Featured

The Come Again: Aïcha

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Aïcha. Aïcha. Aïcha. Who, in all the world, could resist you after Algerian master Cheb Khaled laid his soul bare with this gushy, weepy, awesome-ness filled love ballad that rose to the top of the charts across Africa and Europe in 1996? It makes us here at Okayafrica all want to pull our lovers into dark corners for lascivious acts. Or maybe that's just me.

Meanwhile, Khaled is willing to give it all away. He sings:

"Aïcha take: all is for you.

Here, the pearls, the jewels,

also the gold around your neck

The fruits, well ripe with the taste of honey

And my life, Aisha if you love me!..."

But alas, her response:

"Keep your treasures,

Me, I'm worth more than that.

Bars are still bars even if made of gold.

I want the same rights as you

and respect for each day,

Me I want only love."

Smart lady. And yet we'll take the money, jewels, and life-long loyalty, too.

Hear the song salsa-fied, and sung in Wolof  the Africando Allstars, below:

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Interview

Interview: Omah Lay Is Nigeria's New Young Act to W​atch

We sit down with the rising Port Harcourt-born musician to talk about his latest EP, Get Layd.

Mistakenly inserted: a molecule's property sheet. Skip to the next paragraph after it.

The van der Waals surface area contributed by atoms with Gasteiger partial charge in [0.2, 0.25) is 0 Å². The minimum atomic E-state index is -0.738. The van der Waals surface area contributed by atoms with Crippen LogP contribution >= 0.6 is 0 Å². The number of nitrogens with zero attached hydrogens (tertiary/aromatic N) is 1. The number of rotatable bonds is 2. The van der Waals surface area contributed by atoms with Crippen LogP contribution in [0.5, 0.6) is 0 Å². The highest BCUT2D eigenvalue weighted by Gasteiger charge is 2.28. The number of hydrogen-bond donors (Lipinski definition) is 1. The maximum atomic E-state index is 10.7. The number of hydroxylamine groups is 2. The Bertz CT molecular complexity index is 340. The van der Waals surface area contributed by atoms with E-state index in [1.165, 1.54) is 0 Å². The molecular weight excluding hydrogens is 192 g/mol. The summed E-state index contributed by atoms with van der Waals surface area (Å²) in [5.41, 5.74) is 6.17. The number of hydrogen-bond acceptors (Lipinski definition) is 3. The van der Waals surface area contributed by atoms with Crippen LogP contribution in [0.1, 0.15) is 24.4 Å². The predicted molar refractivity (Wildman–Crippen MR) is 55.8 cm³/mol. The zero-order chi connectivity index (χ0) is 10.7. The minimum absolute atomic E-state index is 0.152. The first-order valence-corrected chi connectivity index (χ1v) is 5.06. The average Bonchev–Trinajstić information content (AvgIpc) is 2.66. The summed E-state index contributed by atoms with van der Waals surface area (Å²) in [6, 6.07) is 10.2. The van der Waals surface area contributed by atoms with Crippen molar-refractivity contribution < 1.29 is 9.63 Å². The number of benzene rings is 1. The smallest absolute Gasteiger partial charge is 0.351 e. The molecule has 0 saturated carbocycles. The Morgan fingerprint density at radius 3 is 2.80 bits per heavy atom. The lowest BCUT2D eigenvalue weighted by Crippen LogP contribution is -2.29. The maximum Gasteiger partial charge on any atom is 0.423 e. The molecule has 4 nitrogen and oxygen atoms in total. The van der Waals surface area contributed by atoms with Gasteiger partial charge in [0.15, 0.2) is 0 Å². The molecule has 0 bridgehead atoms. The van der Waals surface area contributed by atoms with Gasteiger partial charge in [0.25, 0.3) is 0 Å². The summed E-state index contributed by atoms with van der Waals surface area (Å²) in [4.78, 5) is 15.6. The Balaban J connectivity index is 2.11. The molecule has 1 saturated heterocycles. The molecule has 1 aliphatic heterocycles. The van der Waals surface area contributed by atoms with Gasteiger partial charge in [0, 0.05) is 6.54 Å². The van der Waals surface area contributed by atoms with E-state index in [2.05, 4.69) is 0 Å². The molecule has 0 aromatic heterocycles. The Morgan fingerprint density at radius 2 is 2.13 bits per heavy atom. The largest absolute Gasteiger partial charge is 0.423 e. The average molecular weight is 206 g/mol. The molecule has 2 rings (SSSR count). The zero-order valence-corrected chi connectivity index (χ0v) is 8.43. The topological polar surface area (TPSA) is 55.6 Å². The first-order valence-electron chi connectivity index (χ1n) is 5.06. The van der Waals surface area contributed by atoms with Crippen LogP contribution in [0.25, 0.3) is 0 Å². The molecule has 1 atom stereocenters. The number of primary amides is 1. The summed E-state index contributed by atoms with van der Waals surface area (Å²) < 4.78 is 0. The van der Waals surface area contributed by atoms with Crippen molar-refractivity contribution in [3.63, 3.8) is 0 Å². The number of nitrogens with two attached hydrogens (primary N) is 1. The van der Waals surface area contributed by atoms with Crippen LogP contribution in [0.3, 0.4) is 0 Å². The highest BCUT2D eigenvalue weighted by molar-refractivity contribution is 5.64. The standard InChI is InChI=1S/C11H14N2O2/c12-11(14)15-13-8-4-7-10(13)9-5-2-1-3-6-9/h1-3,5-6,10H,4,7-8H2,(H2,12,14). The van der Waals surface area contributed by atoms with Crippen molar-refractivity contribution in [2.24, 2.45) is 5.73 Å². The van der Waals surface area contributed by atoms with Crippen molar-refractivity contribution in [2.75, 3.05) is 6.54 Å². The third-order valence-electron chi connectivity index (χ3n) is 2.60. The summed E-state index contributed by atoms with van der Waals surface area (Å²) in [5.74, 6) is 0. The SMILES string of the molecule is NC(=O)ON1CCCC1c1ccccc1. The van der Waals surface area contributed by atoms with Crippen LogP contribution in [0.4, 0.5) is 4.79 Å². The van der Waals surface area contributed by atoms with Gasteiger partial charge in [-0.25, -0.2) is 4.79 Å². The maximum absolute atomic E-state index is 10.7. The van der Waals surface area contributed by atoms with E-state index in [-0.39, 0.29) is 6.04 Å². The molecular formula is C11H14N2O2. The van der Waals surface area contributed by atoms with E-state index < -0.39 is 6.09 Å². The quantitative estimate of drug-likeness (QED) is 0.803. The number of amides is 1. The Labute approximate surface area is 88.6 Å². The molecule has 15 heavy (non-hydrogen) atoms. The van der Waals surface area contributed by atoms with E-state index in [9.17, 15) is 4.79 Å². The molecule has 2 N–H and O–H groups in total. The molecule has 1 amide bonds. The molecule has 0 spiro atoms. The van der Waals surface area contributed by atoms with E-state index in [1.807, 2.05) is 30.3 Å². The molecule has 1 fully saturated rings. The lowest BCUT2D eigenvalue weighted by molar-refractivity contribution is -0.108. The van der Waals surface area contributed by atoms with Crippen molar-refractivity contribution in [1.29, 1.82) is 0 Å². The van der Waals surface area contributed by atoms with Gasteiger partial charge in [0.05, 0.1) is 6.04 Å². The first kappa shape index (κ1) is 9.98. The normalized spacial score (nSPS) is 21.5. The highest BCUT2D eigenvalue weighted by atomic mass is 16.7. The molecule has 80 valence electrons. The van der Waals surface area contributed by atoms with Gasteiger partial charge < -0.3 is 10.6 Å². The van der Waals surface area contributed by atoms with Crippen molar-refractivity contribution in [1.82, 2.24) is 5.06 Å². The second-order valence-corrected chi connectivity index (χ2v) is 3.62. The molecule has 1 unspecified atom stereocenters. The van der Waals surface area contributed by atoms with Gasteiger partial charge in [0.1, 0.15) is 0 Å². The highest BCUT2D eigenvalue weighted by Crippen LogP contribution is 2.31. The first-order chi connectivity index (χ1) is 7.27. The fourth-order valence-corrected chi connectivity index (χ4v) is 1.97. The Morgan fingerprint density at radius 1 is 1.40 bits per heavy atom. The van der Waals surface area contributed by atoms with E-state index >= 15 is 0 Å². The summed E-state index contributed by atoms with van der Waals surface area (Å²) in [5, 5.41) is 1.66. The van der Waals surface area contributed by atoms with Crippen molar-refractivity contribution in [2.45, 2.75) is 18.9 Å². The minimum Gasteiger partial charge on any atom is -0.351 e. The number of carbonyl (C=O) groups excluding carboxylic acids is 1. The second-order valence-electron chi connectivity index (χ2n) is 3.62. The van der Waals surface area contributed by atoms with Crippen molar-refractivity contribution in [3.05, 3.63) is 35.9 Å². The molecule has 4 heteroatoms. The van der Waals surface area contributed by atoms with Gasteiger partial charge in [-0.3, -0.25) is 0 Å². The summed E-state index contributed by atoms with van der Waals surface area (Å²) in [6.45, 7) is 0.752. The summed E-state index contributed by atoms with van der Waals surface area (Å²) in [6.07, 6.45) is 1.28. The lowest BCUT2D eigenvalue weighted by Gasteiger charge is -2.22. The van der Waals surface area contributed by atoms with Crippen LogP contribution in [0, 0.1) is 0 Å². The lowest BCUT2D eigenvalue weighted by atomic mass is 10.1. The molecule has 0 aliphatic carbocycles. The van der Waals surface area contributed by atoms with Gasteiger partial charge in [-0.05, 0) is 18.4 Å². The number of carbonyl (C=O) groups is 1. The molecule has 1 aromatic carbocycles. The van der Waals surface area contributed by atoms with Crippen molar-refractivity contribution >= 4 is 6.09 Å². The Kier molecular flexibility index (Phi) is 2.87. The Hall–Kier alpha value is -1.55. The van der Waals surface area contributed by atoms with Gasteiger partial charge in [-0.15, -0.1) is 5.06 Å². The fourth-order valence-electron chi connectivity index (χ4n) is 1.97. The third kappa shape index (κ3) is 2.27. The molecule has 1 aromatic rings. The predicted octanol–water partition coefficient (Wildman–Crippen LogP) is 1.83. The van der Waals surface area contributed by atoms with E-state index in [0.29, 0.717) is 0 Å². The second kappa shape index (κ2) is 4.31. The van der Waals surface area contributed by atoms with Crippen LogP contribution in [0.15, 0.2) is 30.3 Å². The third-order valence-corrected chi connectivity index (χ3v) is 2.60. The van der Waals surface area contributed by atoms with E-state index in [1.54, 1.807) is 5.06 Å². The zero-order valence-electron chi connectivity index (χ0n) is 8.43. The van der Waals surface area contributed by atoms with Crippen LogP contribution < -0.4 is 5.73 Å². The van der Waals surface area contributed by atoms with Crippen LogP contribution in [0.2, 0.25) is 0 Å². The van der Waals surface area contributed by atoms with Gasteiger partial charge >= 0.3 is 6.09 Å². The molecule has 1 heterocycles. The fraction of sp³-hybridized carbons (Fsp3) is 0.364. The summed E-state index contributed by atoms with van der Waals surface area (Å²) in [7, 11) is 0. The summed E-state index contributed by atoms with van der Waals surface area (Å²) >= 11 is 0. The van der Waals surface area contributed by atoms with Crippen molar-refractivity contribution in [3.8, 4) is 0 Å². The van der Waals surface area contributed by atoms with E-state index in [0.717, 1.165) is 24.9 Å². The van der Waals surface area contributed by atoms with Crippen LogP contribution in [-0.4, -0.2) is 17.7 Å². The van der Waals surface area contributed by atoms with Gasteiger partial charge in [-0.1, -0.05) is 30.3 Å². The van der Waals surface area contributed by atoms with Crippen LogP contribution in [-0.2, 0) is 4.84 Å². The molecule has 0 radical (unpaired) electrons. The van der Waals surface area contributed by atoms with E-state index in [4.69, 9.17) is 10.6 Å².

Omah Lay's music is at once introspective and hedonistic, matched with the vibrancy of alt-pop production, sometimes crafted by the artist himself. The Nigerian act, who released his debut EP, Get Layd, earlier this year has been described as wielding the "lyricism of Burna Boy and the melodies of Wizkid."

Omah Lay's grandfather played in Celestine Ukwu's highlife band; his father played the drums too. Being put through his paces in Nigeria's South region—specifically Port Harcourt—supplies the grit to Omah's velvety singing. The starkness of the world he inhabits is a wonder and his lyrics are too. Phrases like "You dun burst my eyeglass" and "Omo she be SARS and she carry full van" are a cultural stamp, a burst out of the ordinary for listeners, many of whom now declare Omah Lay as "special."

Following the validating reception of singles "You" and "Bad Influence," Omah Lay shared the Get Layd EP on May 22. Including just three new songs might have posed a gamble and not defined his sound well enough, but the musician shattered those judgements. Omah Lay is a gifted artist and has the uncanny ability to exist in his space, even when circling around the afro-fusion tag that has seen a recent rise in adaptability.

Below, Omah Lay speaks to OkayAfrica about his Get Layd EP, coming to Lagos, and more.

This interview has been edited and condensed for clarity.

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